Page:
The formation of conventional expectations under strong uncertainty: a reply
This paper aims to reply to Dequech's comment in the International Journal of Social Economics
on the analysis of the formation of conventional expectations under strong uncertainty, which was proposed in the present author's 2004 article in the International Journal of Social Economics.
The scope of this reply is to evaluate through a theoretical examination the validity of Dequech's claim contained in his comment that his initial analytical scheme of the state of expectations presented in his 1999 article was general enough to accommodate the psychological considerations, which were raised in the present author's 2004 article and which were associated with Keynes's analysis as well as with developments in the field of social psychology.
The paper demonstrates that both Dequech's initial article of the state of expectations and his subsequent comment on the present author's contribution on the conventional formation of expectations under strong uncertainty in the International Journal of Social Economics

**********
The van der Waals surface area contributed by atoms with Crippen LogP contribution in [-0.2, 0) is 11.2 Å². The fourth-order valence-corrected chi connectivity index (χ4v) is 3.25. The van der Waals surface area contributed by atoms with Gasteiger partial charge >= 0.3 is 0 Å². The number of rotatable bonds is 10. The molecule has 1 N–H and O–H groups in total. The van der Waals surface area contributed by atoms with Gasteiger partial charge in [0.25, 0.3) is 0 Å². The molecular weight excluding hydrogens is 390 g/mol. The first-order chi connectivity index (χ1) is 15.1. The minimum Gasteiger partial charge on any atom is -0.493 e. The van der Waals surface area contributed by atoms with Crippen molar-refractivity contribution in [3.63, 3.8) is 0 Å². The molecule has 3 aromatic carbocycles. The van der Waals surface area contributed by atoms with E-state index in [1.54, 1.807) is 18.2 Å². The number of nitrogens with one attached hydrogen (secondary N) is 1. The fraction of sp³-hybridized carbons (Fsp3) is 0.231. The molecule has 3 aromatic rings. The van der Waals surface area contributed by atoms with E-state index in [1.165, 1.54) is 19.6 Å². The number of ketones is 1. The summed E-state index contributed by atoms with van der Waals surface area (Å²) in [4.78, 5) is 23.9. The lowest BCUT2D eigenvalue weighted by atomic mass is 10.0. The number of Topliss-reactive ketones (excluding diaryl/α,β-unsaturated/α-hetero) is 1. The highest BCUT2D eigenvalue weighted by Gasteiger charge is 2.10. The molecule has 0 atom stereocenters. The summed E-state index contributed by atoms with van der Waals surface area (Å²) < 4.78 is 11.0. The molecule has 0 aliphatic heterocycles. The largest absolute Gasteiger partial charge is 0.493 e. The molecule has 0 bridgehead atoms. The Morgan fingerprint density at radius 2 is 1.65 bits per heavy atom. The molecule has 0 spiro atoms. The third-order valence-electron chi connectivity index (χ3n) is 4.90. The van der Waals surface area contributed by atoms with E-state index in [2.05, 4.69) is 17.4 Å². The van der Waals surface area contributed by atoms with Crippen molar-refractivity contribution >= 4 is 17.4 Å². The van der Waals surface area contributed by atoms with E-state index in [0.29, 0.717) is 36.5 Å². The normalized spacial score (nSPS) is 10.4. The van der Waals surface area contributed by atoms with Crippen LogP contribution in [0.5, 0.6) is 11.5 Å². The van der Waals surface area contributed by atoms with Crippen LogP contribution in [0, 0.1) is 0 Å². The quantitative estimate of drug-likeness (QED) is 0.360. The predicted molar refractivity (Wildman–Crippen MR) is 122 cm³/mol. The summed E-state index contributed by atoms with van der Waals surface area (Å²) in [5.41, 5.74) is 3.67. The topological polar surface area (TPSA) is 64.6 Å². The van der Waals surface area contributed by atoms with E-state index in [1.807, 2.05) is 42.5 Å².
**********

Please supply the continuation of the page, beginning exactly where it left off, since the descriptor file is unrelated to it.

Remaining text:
overlooked the psychological nature of the process of inferences, a fundamental factor in Keynes's discussion of the formation of conventional expectations. However, when social psychology considerations are introduced in the analysis (as it was the case with the present author's approach) and when the remarkable theoretical and empirical progress in the field of social psychology is taken into account, Dequech's claim of the generality of his framework is not justifiable because both the specific nature and the substantive impact of the social psychology issues associated with the role of inferences are overlooked across his analysis. It is proposed that a theoretical scheme that uses the wealth of evidence of contemporary social psychology is more promising for a rigorous development of a theory of expectations under strong uncertainty.
The paper sheds further light on expectancy theory.
Published in International Journal of Social Economics, Vol. 35 Iss: 1/2, pp.125 - 132
Tags: Social economics, Uncertainty management, Social psychology